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Budget Debrief: What did we learn?

  1. 30 October 2018
  2. By Nick Perman

The Budget, one of the major events of the political calendar, took place earlier than usual this year to give the government more time to focus on Brexit negotiations. It was also held on a Monday, rather than the traditional Wednesday, and at the much later time of 15:30 GMT.

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Here, we take a look at what this earlier-than-usual Budget had to say about housing, and whether Chancellor Philip Hammond had any surprises up his sleeve for the property industry… 
 

Stamp duty relief extended

After last year’s announcement that stamp duty would be abolished for nearly all first-time buyers, this year Hammond said the government would extend the stamp duty relief for first-time buyers to acquisitions of shared ownership homes worth up to £500,000. As a result, qualifying buyers will pay no stamp duty on the first £300,000 paid on the purchase of their property and 5% on the remainder up to the cap of £500,000.

The measure will also be backdated, so any first-time buyer who has made a purchase since the Budget in November 2017 will be able to claim a refund. 

The latest move to support first-time buyers wasn’t welcomed by industry experts, though. Mark Hayward, chief executive of trade body NAEA Propertymark, said the news that the stamp duty relief was being extended retrospectively to include first-time buyers in shared ownership properties was unlikely to ‘have any material impact’.

“Our data shows that so far in 2018, 26% of property transactions involved FTBs,” he said. “This was the same figure as that for the whole of 2017, showing that it hasn’t had a real impact so far, and therefore is unlikely to make a real difference moving forwards.” 

Others, however, were more positive. David Westgate, Group Chief Executive at Andrews Property Group, welcomed the extension of the stamp duty holiday to shared ownership buyers. “Punitive stamp duty charges have exacerbated an already sluggish market and any move that will lessen the impact felt by purchasers is good news.”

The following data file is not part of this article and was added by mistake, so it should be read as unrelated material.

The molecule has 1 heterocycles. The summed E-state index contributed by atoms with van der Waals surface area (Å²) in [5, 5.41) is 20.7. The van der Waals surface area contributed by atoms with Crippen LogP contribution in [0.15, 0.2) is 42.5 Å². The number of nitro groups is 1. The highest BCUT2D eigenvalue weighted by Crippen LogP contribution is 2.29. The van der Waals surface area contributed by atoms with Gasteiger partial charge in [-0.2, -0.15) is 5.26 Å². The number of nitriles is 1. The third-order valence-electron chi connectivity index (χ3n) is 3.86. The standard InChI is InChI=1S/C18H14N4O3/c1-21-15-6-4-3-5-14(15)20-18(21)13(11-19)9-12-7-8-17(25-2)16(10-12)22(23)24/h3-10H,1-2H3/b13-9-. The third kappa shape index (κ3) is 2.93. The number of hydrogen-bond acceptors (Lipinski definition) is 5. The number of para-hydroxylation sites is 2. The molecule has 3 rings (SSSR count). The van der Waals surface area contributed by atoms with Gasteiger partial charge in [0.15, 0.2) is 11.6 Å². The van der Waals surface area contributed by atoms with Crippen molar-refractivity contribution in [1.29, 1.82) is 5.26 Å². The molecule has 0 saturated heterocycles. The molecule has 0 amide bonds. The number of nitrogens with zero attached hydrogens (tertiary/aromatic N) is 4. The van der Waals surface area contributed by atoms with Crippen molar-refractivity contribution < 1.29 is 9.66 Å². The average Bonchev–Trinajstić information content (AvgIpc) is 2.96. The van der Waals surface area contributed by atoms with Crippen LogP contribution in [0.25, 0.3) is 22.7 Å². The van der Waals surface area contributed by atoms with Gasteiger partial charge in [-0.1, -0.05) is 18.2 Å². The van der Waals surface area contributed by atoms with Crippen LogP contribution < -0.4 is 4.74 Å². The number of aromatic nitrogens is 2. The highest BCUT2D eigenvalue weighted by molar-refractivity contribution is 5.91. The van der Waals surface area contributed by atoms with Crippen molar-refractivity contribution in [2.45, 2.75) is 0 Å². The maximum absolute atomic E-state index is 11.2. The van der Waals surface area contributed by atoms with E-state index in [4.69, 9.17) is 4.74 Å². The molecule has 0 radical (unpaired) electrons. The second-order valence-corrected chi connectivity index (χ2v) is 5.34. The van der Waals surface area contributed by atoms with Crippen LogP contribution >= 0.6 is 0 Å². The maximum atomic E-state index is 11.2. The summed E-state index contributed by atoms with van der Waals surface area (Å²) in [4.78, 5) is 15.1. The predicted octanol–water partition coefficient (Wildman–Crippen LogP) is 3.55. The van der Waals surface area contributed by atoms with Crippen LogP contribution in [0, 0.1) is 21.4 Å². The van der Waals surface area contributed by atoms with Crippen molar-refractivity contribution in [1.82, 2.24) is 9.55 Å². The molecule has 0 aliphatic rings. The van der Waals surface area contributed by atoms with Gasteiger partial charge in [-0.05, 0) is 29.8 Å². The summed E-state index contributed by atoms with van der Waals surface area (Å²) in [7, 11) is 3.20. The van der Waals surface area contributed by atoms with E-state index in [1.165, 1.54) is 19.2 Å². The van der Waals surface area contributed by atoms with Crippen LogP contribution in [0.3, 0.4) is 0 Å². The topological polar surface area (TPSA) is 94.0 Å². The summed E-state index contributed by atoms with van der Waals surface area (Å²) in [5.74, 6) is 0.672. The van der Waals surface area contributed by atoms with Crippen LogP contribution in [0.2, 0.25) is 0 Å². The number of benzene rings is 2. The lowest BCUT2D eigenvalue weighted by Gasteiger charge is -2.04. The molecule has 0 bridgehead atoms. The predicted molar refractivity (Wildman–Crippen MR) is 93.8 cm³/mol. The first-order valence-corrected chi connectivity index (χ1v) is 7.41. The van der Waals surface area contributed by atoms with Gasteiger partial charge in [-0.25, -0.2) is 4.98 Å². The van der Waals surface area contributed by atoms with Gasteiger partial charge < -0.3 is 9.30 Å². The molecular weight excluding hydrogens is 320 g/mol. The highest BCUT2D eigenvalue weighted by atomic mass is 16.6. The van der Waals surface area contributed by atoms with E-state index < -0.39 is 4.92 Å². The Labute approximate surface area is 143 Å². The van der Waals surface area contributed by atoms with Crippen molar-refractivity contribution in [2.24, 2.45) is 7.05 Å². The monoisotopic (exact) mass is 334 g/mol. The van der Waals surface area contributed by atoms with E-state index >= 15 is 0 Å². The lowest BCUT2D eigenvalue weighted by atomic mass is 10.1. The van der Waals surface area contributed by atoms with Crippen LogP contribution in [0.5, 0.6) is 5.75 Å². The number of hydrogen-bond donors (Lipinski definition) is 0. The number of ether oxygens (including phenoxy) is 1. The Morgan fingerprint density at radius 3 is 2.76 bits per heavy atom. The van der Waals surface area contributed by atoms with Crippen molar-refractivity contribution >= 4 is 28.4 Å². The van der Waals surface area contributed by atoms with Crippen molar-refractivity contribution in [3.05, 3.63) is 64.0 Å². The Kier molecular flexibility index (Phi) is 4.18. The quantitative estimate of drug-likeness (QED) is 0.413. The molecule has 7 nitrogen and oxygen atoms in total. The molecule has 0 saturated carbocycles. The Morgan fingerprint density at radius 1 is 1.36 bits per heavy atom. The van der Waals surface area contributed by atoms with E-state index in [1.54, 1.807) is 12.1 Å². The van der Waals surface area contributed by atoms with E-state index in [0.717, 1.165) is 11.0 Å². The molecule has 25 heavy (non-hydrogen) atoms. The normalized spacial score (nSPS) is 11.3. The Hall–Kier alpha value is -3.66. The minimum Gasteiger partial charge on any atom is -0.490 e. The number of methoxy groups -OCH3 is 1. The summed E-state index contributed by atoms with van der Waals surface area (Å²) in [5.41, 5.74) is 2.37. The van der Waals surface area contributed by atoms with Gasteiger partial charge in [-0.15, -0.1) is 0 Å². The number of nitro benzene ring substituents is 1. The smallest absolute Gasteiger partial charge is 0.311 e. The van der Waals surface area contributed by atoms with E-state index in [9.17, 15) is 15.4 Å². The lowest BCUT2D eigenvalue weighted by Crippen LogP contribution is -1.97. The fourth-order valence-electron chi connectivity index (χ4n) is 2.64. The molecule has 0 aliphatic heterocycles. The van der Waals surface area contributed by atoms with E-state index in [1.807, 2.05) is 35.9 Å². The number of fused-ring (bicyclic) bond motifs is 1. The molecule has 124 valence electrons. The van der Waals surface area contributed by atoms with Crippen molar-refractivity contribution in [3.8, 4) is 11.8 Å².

He added, however, that the changes don’t go far enough and called again for ‘a complete and thorough review of stamp duty’. 

“Such a review would result in radical change and whilst that might mean lower individual receipts in to the Exchequer, the impact it would have on overall volumes would at least cancel that out,” he said.
 

What else was announced?

While the stamp duty extension generated the biggest headlines, there were other measures announced. This included a further £500 million for the Housing Infrastructure Fund, to aid the construction of 650,000 new homes.

Hammond also said he will make it simpler for neighbourhoods to allocate or permission land for housing, as well as announcing a consultation on the right to extend upwards above commercial and residential properties. 

Following on from the announcement at the recent Conservative Party conference in Birmingham, the Chancellor said that a consultation will be published in January 2019 on the possible implementation of a further 1% stamp duty surcharge on foreign investors buying homes in the UK.

In addition, it was revealed that the Help to Buy scheme will be extended until 2023 but only restricted to first-time buyers, while the government will reform capital gains tax (CGT) lettings relief from 2020 so that it only applies where the owner is in shared occupancy with the tenant.